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Non-Governmental Organizations Center Razgrad v. the National Revenue Agency - Razgrad

last modified Jan 07, 2013 03:02 PM

Case number:
9995/2009
Country:
Bulgaria
Date of decision:
16 February 2010
Court / Arbiter:
Supreme Administrative Court ( Supreme )

Relevant law :

Decision:

When tax data of a third party is sought the respective authority must seek consent of the third party to disclose information; the burden to obtain the consent cannot be shifted to the applicant.


Keywords:
Financial institutions (including banks)
Income and assets
RTI law
Scope of information covered
Third parties

Case details:

Facts

Georgi Milkov, chairman of the Non-Governmental Orgaznizations Center Razgrad, requested from the National Revenue Agency (Agency) the first pages of tax returns of the Center for Economic Development – Razgrad for the period 2000-2008. The Center for Economic Development – Razgrad is a non-governmental organization (NGO) that at the time was chaired by the former mayor of Razgrad and included the mayor at the time as a member. The requested information related to the NGO’s funds and donations received throughout the period. Suspecting corruption, the requestor wanted to find out if the NGO was engaged in commercial activities and whether and in what amount it declared income and profit from such activities.

The Agency denied the request on the ground that such information fell outside the scope of the Access to Public Information Act (APIA), and constituted “tax and insurance information”. According to Article 74 (2)(1) of the Tax-Insurance Procedure Code, it could only be disclosed where the applicant provides the authority with proof of third party’s consent. After litigating the denial without success in the first instance, the complainant turned to the Supreme Administrative Court.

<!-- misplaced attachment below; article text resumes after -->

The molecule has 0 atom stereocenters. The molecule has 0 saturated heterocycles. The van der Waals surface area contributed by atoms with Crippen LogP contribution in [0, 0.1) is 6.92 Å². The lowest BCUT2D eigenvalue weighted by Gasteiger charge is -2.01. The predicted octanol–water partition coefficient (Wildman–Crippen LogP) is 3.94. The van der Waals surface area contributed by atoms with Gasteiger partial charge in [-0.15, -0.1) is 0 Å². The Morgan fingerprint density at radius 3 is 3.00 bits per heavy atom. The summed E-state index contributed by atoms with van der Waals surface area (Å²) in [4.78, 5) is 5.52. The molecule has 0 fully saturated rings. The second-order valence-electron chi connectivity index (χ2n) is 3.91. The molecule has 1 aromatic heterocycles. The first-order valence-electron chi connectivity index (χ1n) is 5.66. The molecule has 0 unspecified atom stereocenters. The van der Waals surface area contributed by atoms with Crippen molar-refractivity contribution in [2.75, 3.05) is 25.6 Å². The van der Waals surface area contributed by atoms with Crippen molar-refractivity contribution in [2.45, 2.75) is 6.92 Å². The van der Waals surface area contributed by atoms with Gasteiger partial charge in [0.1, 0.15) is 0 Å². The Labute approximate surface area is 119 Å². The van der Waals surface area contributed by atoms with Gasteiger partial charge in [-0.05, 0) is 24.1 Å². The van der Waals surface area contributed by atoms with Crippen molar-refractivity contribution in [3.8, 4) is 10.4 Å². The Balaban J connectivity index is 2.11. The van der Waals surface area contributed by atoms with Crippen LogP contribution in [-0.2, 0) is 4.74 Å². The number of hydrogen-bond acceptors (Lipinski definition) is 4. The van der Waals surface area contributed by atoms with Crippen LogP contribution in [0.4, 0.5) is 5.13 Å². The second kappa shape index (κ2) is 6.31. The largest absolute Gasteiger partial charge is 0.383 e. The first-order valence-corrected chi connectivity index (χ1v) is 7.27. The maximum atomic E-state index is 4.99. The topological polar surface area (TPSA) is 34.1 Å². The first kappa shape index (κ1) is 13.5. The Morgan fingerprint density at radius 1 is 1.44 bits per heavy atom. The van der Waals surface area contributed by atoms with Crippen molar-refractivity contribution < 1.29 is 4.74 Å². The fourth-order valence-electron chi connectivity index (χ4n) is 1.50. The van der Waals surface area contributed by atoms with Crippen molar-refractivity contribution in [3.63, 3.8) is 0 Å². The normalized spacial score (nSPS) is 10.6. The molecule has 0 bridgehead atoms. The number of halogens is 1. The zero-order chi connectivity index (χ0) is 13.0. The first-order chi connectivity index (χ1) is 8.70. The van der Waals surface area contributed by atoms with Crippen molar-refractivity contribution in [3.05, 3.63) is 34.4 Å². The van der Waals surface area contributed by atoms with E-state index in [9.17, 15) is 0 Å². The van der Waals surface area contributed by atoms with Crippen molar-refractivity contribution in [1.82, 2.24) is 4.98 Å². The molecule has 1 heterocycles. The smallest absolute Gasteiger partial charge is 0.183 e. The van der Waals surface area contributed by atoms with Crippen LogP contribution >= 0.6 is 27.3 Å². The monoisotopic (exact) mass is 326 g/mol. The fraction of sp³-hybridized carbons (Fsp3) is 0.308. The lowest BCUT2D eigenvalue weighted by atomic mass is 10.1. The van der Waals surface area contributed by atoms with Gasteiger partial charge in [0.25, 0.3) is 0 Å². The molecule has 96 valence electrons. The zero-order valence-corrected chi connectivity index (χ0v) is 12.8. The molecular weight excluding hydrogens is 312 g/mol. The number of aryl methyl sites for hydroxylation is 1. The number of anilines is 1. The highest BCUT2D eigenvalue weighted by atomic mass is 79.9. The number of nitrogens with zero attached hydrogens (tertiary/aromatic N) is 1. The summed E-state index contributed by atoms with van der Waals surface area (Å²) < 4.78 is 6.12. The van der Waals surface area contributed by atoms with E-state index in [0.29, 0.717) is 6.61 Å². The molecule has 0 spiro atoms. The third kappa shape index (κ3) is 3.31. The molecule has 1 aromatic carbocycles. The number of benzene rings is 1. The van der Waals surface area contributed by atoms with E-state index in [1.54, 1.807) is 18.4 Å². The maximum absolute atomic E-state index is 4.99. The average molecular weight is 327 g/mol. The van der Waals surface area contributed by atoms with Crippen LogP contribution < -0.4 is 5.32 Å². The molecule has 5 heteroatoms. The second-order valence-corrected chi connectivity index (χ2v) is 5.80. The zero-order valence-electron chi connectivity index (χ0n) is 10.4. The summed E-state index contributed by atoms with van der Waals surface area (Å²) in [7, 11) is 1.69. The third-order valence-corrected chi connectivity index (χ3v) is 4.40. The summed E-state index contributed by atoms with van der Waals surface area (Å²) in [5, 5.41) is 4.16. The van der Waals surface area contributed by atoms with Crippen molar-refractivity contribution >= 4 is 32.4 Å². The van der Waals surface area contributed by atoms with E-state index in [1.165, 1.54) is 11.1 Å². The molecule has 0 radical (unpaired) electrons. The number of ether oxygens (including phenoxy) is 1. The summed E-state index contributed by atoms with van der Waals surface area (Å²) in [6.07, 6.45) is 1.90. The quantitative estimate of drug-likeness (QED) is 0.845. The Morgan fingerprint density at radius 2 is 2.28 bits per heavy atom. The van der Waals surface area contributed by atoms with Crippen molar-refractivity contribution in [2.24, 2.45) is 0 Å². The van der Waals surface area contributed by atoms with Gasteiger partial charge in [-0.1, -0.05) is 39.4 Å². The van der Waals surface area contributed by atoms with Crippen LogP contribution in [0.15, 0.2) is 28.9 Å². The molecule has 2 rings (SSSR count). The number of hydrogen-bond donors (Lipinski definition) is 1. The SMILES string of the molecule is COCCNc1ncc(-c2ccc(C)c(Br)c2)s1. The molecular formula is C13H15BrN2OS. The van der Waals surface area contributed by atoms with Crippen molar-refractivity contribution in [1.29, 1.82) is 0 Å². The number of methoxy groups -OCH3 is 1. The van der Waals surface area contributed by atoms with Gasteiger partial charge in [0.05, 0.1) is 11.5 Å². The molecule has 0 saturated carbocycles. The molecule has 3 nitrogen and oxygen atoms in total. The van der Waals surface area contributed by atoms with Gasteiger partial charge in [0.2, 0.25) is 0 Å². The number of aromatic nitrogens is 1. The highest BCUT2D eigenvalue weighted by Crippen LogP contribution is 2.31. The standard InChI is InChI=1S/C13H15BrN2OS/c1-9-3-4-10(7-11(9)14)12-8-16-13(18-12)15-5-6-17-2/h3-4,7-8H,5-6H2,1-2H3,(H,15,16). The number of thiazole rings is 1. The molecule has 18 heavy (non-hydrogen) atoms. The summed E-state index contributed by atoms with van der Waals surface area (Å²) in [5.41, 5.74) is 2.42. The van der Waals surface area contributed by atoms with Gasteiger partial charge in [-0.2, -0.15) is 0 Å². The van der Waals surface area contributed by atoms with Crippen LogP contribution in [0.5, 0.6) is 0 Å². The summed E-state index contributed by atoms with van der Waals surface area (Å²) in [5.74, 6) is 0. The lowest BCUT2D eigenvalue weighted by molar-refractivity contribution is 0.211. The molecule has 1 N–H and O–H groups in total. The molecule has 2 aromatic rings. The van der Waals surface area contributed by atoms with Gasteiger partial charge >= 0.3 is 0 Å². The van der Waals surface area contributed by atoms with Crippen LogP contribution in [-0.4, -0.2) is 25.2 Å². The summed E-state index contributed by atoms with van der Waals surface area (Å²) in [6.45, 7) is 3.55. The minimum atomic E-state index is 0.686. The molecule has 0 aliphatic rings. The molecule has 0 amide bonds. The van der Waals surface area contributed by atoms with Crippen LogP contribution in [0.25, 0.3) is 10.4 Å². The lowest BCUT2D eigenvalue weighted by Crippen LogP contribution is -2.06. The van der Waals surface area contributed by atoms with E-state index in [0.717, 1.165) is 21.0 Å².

Decision

The Supreme Administrative Court reversed and remanded the case back to the lower court. It found that the requested information fell within the ambit of the APIA. When authorities receive a request to access tax information, they have to determine whether a body whose data is being sought is public or private. For example, access to tax data of a public entity that pursues “purposes of public interest” is partly governed by the Law on Non-profit Organizations. When the information is “a matter of concern to a third party”, the respective authority is required to seek a written consent of the third party to disclose information (APIA Article 31(1)-(2)). The burden to obtain the consent cannot be shifted to the applicant.  Finally, the Court held that the Agency failed to consider the requestor’s argument that the consent of the third party was not required as there was an overriding public interest in the disclosure of the tax returns (Article 31(5) of APIA).

Resources:

Judgment of the Court.

More information on the case.